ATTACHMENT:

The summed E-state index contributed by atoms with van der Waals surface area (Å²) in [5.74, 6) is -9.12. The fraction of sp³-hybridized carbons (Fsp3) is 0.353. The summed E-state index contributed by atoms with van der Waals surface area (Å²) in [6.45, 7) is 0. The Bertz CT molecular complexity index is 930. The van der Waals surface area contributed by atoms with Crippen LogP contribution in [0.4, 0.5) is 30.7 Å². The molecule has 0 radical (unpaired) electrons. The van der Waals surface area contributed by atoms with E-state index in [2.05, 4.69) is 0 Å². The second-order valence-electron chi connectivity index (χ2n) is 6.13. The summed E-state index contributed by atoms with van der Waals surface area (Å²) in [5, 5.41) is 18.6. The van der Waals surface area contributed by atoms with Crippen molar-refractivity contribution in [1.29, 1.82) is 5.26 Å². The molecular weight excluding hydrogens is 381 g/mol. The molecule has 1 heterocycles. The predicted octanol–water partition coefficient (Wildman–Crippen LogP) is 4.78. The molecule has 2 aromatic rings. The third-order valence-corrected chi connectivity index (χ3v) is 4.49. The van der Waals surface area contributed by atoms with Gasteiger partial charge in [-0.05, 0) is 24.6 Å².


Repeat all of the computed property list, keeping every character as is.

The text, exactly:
The summed E-state index contributed by atoms with van der Waals surface area (Å²) in [5.74, 6) is -9.12. The fraction of sp³-hybridized carbons (Fsp3) is 0.353. The summed E-state index contributed by atoms with van der Waals surface area (Å²) in [6.45, 7) is 0. The Bertz CT molecular complexity index is 930. The van der Waals surface area contributed by atoms with Crippen LogP contribution in [0.4, 0.5) is 30.7 Å². The molecule has 0 radical (unpaired) electrons. The van der Waals surface area contributed by atoms with E-state index in [2.05, 4.69) is 0 Å². The second-order valence-electron chi connectivity index (χ2n) is 6.13. The summed E-state index contributed by atoms with van der Waals surface area (Å²) in [5, 5.41) is 18.6. The van der Waals surface area contributed by atoms with Crippen molar-refractivity contribution in [1.29, 1.82) is 5.26 Å². The molecular weight excluding hydrogens is 381 g/mol. The molecule has 1 heterocycles. The predicted octanol–water partition coefficient (Wildman–Crippen LogP) is 4.78. The molecule has 2 aromatic rings. The third-order valence-corrected chi connectivity index (χ3v) is 4.49. The van der Waals surface area contributed by atoms with Gasteiger partial charge in [-0.05, 0) is 24.6 Å².